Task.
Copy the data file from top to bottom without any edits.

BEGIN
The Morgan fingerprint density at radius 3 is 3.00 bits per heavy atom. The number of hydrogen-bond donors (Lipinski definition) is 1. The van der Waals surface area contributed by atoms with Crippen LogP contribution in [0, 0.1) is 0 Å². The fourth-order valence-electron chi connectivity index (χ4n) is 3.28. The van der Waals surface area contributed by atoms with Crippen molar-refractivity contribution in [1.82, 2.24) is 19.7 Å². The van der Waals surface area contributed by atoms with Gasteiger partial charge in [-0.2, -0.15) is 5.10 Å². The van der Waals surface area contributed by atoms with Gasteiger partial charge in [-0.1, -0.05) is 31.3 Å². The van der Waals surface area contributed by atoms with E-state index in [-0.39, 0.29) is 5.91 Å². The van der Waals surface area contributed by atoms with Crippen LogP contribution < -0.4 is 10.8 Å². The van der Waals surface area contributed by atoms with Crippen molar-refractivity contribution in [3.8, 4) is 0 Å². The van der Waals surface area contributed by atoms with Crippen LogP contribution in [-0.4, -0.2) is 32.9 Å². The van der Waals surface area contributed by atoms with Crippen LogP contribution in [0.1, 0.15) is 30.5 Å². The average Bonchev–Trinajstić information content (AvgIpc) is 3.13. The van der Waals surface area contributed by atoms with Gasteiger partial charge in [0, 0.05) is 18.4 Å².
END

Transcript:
The Morgan fingerprint density at radius 3 is 3.00 bits per heavy atom. The number of hydrogen-bond donors (Lipinski definition) is 1. The van der Waals surface area contributed by atoms with Crippen LogP contribution in [0, 0.1) is 0 Å². The fourth-order valence-electron chi connectivity index (χ4n) is 3.28. The van der Waals surface area contributed by atoms with Crippen molar-refractivity contribution in [1.82, 2.24) is 19.7 Å². The van der Waals surface area contributed by atoms with Gasteiger partial charge in [-0.2, -0.15) is 5.10 Å². The van der Waals surface area contributed by atoms with Gasteiger partial charge in [-0.1, -0.05) is 31.3 Å². The van der Waals surface area contributed by atoms with E-state index in [-0.39, 0.29) is 5.91 Å². The van der Waals surface area contributed by atoms with Crippen LogP contribution < -0.4 is 10.8 Å². The van der Waals surface area contributed by atoms with Crippen molar-refractivity contribution in [3.8, 4) is 0 Å². The van der Waals surface area contributed by atoms with Crippen LogP contribution in [-0.4, -0.2) is 32.9 Å². The van der Waals surface area contributed by atoms with Crippen LogP contribution in [0.1, 0.15) is 30.5 Å². The average Bonchev–Trinajstić information content (AvgIpc) is 3.13. The van der Waals surface area contributed by atoms with Gasteiger partial charge in [0, 0.05) is 18.4 Å².